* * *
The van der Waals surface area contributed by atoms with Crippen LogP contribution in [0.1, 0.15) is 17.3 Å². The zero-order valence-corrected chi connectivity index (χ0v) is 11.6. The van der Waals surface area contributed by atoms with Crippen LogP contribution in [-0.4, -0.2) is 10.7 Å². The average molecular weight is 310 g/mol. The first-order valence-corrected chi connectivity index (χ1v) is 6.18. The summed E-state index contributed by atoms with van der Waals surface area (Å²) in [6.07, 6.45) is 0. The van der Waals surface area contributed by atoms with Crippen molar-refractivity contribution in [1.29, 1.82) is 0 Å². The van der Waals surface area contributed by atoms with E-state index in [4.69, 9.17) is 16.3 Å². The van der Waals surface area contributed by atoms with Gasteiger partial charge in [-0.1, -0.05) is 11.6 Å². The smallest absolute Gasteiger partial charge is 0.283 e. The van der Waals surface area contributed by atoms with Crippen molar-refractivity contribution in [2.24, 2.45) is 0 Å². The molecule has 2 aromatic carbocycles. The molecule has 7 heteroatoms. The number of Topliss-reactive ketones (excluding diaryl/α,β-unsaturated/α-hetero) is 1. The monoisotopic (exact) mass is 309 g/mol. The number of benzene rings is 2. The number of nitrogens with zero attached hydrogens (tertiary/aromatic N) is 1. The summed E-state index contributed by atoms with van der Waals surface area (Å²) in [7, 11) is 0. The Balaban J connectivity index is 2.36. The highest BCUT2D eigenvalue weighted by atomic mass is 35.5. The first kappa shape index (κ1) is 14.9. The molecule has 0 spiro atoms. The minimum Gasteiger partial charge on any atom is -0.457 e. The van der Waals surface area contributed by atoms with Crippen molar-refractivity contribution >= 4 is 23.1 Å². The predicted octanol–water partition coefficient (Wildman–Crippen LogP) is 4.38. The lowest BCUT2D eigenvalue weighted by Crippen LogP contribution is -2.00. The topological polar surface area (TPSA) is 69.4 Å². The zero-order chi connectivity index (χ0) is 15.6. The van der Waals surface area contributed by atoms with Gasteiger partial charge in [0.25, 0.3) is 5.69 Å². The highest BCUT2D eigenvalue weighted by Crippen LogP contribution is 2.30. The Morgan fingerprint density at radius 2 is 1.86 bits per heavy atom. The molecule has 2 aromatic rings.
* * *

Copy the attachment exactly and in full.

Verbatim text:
The van der Waals surface area contributed by atoms with Crippen LogP contribution in [0.1, 0.15) is 17.3 Å². The zero-order valence-corrected chi connectivity index (χ0v) is 11.6. The van der Waals surface area contributed by atoms with Crippen LogP contribution in [-0.4, -0.2) is 10.7 Å². The average molecular weight is 310 g/mol. The first-order valence-corrected chi connectivity index (χ1v) is 6.18. The summed E-state index contributed by atoms with van der Waals surface area (Å²) in [6.07, 6.45) is 0. The van der Waals surface area contributed by atoms with Crippen molar-refractivity contribution in [1.29, 1.82) is 0 Å². The van der Waals surface area contributed by atoms with E-state index in [4.69, 9.17) is 16.3 Å². The van der Waals surface area contributed by atoms with Gasteiger partial charge in [-0.1, -0.05) is 11.6 Å². The smallest absolute Gasteiger partial charge is 0.283 e. The van der Waals surface area contributed by atoms with Crippen molar-refractivity contribution in [2.24, 2.45) is 0 Å². The molecule has 2 aromatic carbocycles. The molecule has 7 heteroatoms. The number of Topliss-reactive ketones (excluding diaryl/α,β-unsaturated/α-hetero) is 1. The monoisotopic (exact) mass is 309 g/mol. The number of benzene rings is 2. The number of nitrogens with zero attached hydrogens (tertiary/aromatic N) is 1. The summed E-state index contributed by atoms with van der Waals surface area (Å²) in [7, 11) is 0. The Balaban J connectivity index is 2.36. The highest BCUT2D eigenvalue weighted by atomic mass is 35.5. The first kappa shape index (κ1) is 14.9. The molecule has 0 spiro atoms. The minimum Gasteiger partial charge on any atom is -0.457 e. The van der Waals surface area contributed by atoms with Crippen molar-refractivity contribution >= 4 is 23.1 Å². The predicted octanol–water partition coefficient (Wildman–Crippen LogP) is 4.38. The lowest BCUT2D eigenvalue weighted by Crippen LogP contribution is -2.00. The topological polar surface area (TPSA) is 69.4 Å². The zero-order chi connectivity index (χ0) is 15.6. The van der Waals surface area contributed by atoms with Gasteiger partial charge in [0.25, 0.3) is 5.69 Å². The highest BCUT2D eigenvalue weighted by Crippen LogP contribution is 2.30. The Morgan fingerprint density at radius 2 is 1.86 bits per heavy atom. The molecule has 2 aromatic rings.